Freight News, Sea

Green means must be economically sustainable, says shippers

[ May 24, 2019   //   ]

Shippers need to find sustainable solutions to environmental challenges but without stifling economic growth, said the Global Shippers Forum (GSF) in response to the launch of the International Transport Forum (ITF) Transport Outlook 2019.

GSF secretary general, James Hookham, said: “GSF is calling for an open dialogue between the shipping industry and the government to ensure policy measures remain practical and supportive of growth and jobs, while addressing the need to radically decarbonise transport; these issues cannot be addressed by policy makers in isolation.”

He added that ITF Transport Outlook 2019 focuses heavily on the need to decarbonise transport, but this challenge is particularly immense for maritime transport.  The report lists various solutions, most notably slow steaming, but GSF says this would have very negative consequences for shippers. As it would increase voyage times even further; it is not a sustainable solution.

It adds that while the International Maritime Organisation (IMO) should retain responsibility for this issue, more progress is needed on appropriate Market-Based Measures (MBM); a recent failure to reach a decision atwas disappointing for shippers. It is crucial to select a measure that will incentivise technical and operational measures to reduce CO2 and not simply pass on additional costs to shippers or significantly increase transit times. The Ship Efficiency Credit Trading (SECT) proposed by the US comes closest to meeting the principles for a good MBM set out by GSF.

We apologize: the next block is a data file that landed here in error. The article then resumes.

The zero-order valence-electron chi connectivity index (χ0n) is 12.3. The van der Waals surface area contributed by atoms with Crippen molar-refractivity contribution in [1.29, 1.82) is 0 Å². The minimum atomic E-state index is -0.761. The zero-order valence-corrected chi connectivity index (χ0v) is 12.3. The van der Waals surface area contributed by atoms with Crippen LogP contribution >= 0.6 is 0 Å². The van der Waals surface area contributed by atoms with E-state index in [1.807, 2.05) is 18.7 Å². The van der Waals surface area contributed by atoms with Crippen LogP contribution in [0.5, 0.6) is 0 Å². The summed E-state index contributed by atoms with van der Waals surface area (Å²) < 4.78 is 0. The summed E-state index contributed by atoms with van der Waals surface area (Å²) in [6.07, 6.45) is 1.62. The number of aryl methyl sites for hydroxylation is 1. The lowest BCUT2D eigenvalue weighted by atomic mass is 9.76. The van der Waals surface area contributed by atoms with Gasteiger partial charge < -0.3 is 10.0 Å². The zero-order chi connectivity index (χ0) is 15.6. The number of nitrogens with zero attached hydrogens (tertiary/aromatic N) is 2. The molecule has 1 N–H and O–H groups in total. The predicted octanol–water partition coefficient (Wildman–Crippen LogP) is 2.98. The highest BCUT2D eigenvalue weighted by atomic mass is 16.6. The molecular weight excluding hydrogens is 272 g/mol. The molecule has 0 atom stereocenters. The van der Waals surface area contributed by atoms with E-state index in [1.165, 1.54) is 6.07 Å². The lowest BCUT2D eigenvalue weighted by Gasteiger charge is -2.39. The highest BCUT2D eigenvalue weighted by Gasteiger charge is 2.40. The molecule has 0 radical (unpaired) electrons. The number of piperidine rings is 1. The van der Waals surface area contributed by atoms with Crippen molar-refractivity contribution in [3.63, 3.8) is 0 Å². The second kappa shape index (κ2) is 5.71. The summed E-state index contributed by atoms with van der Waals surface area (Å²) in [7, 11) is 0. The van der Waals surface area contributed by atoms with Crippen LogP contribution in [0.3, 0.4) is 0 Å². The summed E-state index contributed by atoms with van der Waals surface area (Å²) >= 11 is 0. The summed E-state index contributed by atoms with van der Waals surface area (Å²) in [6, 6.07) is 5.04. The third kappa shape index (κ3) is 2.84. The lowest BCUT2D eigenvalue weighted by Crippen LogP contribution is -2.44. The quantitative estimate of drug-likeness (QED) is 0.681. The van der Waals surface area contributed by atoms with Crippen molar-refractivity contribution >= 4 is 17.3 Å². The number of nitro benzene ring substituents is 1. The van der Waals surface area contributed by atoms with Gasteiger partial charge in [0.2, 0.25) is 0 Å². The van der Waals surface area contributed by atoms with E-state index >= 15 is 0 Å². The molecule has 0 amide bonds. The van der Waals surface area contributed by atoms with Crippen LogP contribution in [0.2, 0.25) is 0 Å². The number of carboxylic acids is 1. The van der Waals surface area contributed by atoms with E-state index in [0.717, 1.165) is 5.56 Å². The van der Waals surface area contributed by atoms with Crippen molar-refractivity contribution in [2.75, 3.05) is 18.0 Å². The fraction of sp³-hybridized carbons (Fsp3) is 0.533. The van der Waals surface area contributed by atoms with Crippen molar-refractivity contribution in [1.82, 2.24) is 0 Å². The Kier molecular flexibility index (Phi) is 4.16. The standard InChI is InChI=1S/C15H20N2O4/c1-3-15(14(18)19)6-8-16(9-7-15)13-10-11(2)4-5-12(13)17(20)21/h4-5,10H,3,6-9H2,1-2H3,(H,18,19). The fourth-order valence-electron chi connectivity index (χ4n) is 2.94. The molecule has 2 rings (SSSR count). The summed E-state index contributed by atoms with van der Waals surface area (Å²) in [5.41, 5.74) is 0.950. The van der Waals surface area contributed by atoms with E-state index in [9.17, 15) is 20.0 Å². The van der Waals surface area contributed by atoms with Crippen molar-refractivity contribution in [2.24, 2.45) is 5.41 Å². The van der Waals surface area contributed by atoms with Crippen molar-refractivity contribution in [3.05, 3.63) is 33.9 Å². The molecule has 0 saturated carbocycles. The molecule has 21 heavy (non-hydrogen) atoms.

Hookham concluded: “More than three quarters of all freight will continue to be carried by ships in 2050, practically unchanged from 2015. The report points towards a greater concentration of a limited number of ports and routes by the shipping industry, as a result of pressure to cut costs and maintain profitability. The risk for shippers is to end up with an even more dominant and concentrated shipping offer, less choice and potentially less quality too, because of decreasing competition.”